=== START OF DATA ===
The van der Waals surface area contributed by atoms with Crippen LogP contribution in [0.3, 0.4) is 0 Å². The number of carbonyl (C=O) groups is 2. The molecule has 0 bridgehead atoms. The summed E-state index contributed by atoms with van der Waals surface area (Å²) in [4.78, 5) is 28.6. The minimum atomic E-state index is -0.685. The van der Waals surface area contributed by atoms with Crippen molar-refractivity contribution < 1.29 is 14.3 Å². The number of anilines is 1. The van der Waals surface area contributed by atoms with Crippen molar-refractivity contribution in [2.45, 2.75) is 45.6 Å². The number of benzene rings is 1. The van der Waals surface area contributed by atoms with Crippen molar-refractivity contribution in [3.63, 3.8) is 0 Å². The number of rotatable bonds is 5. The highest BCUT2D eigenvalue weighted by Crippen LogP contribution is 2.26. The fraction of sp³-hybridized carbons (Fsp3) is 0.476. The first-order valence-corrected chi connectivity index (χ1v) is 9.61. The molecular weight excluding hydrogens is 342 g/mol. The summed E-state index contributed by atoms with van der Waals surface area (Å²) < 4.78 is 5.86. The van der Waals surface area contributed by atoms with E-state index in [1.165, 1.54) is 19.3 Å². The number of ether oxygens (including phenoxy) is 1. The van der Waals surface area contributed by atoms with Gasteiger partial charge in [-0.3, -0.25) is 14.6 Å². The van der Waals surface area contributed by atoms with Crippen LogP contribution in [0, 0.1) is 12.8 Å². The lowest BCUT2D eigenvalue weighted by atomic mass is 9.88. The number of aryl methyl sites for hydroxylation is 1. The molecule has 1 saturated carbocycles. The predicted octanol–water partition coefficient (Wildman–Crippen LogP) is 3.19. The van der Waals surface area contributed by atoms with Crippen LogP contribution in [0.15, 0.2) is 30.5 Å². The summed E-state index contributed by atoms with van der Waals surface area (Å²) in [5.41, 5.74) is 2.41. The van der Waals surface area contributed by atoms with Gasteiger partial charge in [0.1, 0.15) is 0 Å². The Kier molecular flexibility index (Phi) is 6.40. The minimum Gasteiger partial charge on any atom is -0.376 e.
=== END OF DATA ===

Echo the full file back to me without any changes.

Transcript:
The van der Waals surface area contributed by atoms with Crippen LogP contribution in [0.3, 0.4) is 0 Å². The number of carbonyl (C=O) groups is 2. The molecule has 0 bridgehead atoms. The summed E-state index contributed by atoms with van der Waals surface area (Å²) in [4.78, 5) is 28.6. The minimum atomic E-state index is -0.685. The van der Waals surface area contributed by atoms with Crippen molar-refractivity contribution < 1.29 is 14.3 Å². The number of anilines is 1. The van der Waals surface area contributed by atoms with Crippen molar-refractivity contribution in [2.45, 2.75) is 45.6 Å². The number of benzene rings is 1. The van der Waals surface area contributed by atoms with Crippen molar-refractivity contribution in [3.63, 3.8) is 0 Å². The number of rotatable bonds is 5. The highest BCUT2D eigenvalue weighted by Crippen LogP contribution is 2.26. The fraction of sp³-hybridized carbons (Fsp3) is 0.476. The first-order valence-corrected chi connectivity index (χ1v) is 9.61. The molecular weight excluding hydrogens is 342 g/mol. The summed E-state index contributed by atoms with van der Waals surface area (Å²) < 4.78 is 5.86. The van der Waals surface area contributed by atoms with E-state index in [1.165, 1.54) is 19.3 Å². The number of ether oxygens (including phenoxy) is 1. The van der Waals surface area contributed by atoms with Gasteiger partial charge in [-0.3, -0.25) is 14.6 Å². The van der Waals surface area contributed by atoms with Crippen LogP contribution in [0, 0.1) is 12.8 Å². The lowest BCUT2D eigenvalue weighted by atomic mass is 9.88. The number of aryl methyl sites for hydroxylation is 1. The molecule has 1 saturated carbocycles. The predicted octanol–water partition coefficient (Wildman–Crippen LogP) is 3.19. The van der Waals surface area contributed by atoms with Crippen LogP contribution in [0.15, 0.2) is 30.5 Å². The summed E-state index contributed by atoms with van der Waals surface area (Å²) in [5.41, 5.74) is 2.41. The van der Waals surface area contributed by atoms with Gasteiger partial charge in [0.1, 0.15) is 0 Å². The Kier molecular flexibility index (Phi) is 6.40. The minimum Gasteiger partial charge on any atom is -0.376 e.